- The Washington Times - Thursday, May 30, 2002

The Bush administration said yesterday that it is urging the United Nations to crack down harder on kickbacks paid to war-crimes suspects by their U.N.-financed defense lawyers at international tribunals for the former Yugoslavia and Rwanda.
The Washington Times reported Tuesday that the practice was widespread at the U.N.-sponsored International Criminal Tribunal for the Former Yugoslavia in The Hague, where defendants routinely ask for as much as 30 percent of the fees of their court-appointed attorneys and threaten to dismiss lawyers who refuse to cooperate.
An internal U.N. investigation in March said the tribunals have tried to curb so-called "fee-splitting," but tribunal officials conceded that the arrangement "is not an easy practice to eradicate."
A State Department official, speaking on background, said yesterday that the U.S. government has urged the Rwanda and Yugoslavia panels to beef up the number of auditors and to strengthen the code of conduct for defense attorneys.
"We urge both tribunals to implement these steps as soon as possible, including the adoption of sanctions that may be applied to those who engage in fee-splitting, and to undertake more vigorous efforts to identify and bar lawyers engaged in fee-splitting," the official said.
The State Department official said the U.S. government, which pays 23 percent of the regular U.N. budget, "strongly" supported internal U.N. efforts to clean house.
The Washington Times reported that the Hague tribunal has become a kind of illicit welfare system for lawyers, defendants, and their relatives and friends back home.
In all but a few cases former Yugoslav President Slobodan Milosevic is defending himself the tribunals pay the defendants' lawyers a tax-exempt salary of up to $200,000 a year. Defense lawyers report that their clients threaten to dismiss them if they do not share some of the fee.
In one case, the lawyer defending Zoran Zigic, a Serb accused of war crimes at the notorious Omarska detention camp in Bosnia-Herzegovina, said Mr. Zigic is building a house with the money he extorted from two of his court-appointed lawyers.
Zika Rakonjac, author of a forthcoming book on the shady financial practices at the Hague tribunal, said in an interview that some 1,000 people, including family members of those on trial, have benefited from the money.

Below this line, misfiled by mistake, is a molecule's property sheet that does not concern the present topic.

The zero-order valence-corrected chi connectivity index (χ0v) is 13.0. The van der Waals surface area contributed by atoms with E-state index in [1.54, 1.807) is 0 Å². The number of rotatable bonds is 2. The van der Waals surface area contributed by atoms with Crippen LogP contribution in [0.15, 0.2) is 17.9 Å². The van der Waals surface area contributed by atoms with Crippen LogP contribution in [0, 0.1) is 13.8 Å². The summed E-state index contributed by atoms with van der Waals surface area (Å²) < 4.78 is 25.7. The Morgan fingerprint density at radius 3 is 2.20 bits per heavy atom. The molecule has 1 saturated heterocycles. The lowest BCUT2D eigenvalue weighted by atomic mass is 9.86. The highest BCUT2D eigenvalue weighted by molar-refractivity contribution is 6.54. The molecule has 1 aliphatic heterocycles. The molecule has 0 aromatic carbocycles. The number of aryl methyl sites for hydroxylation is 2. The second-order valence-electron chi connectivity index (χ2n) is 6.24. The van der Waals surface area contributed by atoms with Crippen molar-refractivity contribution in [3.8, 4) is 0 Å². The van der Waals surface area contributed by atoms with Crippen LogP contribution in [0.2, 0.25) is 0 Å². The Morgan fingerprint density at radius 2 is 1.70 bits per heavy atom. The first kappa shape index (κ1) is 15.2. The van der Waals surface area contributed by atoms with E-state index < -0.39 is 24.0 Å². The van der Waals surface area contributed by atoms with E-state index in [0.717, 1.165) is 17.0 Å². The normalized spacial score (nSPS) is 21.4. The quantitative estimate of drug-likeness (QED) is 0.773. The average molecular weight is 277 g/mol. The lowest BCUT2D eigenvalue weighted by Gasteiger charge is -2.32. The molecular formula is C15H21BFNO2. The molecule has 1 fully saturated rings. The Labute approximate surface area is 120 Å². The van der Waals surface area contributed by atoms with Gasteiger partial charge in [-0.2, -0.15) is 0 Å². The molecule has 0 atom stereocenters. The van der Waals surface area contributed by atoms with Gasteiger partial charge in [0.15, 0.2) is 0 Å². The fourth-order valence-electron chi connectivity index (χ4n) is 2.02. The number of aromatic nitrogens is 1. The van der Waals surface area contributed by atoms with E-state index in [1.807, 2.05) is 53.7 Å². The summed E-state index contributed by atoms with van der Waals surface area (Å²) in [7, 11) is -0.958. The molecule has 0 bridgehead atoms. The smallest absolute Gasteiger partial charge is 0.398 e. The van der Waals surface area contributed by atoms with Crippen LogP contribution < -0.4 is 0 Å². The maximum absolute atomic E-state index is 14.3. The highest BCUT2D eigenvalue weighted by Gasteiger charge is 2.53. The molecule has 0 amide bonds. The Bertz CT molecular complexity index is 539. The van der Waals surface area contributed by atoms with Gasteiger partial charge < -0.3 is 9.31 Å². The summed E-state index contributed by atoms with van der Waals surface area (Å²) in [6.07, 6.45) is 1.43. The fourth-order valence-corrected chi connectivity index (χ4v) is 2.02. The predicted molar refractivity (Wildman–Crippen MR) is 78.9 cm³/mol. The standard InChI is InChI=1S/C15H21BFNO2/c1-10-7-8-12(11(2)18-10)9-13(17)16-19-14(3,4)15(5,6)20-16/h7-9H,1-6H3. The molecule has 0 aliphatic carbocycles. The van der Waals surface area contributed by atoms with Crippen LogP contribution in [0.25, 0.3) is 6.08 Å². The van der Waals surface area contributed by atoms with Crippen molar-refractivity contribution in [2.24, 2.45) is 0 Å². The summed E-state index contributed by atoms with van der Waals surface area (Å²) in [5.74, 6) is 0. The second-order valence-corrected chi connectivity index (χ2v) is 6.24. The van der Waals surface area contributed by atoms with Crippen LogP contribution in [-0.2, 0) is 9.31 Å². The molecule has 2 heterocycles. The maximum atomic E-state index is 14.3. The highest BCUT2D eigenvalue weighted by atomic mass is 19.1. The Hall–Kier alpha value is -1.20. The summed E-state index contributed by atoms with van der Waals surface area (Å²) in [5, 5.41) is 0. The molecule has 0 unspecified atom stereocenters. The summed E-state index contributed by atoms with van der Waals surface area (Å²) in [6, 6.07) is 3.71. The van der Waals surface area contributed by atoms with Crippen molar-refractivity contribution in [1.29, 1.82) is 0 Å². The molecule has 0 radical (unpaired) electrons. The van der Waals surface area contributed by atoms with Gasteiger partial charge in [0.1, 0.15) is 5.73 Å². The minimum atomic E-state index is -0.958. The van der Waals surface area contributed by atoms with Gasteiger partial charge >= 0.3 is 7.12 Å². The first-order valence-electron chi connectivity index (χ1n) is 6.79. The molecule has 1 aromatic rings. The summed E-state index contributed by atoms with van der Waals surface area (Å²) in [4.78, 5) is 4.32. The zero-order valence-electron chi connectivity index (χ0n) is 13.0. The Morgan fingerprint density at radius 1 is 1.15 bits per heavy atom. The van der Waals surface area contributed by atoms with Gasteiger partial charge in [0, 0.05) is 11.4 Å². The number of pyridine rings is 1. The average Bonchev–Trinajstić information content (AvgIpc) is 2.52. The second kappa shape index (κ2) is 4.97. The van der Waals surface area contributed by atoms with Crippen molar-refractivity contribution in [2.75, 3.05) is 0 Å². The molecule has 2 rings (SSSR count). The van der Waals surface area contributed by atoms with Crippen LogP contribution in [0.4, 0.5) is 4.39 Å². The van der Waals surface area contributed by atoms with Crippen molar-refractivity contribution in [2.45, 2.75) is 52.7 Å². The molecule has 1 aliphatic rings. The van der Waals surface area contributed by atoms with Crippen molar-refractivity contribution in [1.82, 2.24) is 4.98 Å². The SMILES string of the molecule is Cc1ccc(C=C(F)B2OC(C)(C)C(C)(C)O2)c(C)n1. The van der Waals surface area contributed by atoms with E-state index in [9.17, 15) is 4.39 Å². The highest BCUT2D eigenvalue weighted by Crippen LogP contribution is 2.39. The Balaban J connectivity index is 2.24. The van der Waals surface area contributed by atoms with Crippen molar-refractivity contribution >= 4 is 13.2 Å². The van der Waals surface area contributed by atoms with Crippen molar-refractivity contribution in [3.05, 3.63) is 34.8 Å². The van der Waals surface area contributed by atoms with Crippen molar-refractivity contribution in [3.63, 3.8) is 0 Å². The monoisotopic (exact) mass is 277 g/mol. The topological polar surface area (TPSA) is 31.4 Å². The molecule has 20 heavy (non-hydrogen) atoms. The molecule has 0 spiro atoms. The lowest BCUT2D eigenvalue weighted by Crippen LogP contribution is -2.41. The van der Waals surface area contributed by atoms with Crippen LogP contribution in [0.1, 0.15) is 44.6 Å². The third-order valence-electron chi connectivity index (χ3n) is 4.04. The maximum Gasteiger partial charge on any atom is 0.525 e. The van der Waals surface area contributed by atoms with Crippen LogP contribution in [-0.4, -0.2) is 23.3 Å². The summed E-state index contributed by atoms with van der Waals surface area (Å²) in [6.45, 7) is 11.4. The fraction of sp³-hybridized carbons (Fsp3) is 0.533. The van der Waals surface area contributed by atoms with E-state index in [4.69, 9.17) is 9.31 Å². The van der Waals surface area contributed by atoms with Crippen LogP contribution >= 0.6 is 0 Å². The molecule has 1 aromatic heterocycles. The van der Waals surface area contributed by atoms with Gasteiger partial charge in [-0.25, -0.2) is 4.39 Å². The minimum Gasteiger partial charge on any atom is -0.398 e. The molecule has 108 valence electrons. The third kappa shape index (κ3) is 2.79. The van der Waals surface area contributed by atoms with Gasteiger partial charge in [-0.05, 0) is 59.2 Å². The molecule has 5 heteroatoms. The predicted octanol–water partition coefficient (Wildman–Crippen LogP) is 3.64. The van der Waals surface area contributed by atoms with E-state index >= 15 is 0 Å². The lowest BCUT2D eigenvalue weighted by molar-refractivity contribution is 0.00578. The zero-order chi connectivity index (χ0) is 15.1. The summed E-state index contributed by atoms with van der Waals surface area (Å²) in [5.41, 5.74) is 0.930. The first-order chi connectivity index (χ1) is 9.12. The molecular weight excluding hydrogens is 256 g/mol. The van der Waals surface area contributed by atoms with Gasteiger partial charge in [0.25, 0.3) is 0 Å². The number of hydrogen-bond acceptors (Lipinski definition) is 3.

The author said the usual arrangement in Yugoslavia calls for defense lawyers to kick back 10 percent to 15 percent of their annual salary to their clients, as much as $30,000 a year, and sometimes the contribution is even higher.
"Everyone wants their cut Serbs, Croats and Muslims alike," Mr. Rakonjac said in an interview.
Defense attorneys at the International Criminal Tribunal for Rwanda, based in Arusha, Tanzania, receive up to $110 an hour and can bill up to 175 hours a month. Defendants are allowed a team of three defense attorneys, selected from a pool of 200 lawyers kept by the tribunal.
As in Yugoslavia, the majority of defendants in Rwanda plead poverty and have their legal expenses paid by the court. Investigators found that many defendants in Rwanda were choosing only counsel who agreed beforehand to kick back some of their pay.
Some of the defense lawyers practicing at the Hague have said the charges are overblown.
They say they have occasionally financed family visits or other small favors for their clients but have never been asked to make any cash payout. The Netherlands has exempted the defense fees from local taxation.
The United Nations declined to comment yesterday on the latest charges but referred a reporter to two internal studies, one issued in February 2001 and one in March, that found financial abuses continue to plague both the Yugoslav and Rwandan tribunals.
In February, lawyers working for Joseph Nzirorera, a former Rwandan politician accused of participating in the 1994 ethnic genocide, were fired after investigators uncovered evidence of fee-splitting with their client.
The March report, issued by the U.N. Office of Internal Oversight Services, found that both tribunals had taken "proactive steps" since the first report issued 13 months earlier. Among them: tighter screening of the pool of defense lawyers; changes to the code of conduct; and new limits on the number and value of gifts detainees can accept at the U.N. holding facilities.
Although the Bush administration has refused to sign on to the International Criminal Court, the United States remains a strong supporter of the more limited panels looking into Rwanda and Yugoslavia.
Pierre-Richard Prosper, the State Department's ambassador-at-large for war-crimes issues, told a House hearing in February that the United States continued to support the panels while acknowledging that "there have been problems that challenge the integrity of the process."
Mr. Prosper said the United States was pushing for the two tribunals to finish their work by 2008 at the latest.
Special correspondent Milorad Ivanovic contributed to this report from Belgrade, Yugoslavia.


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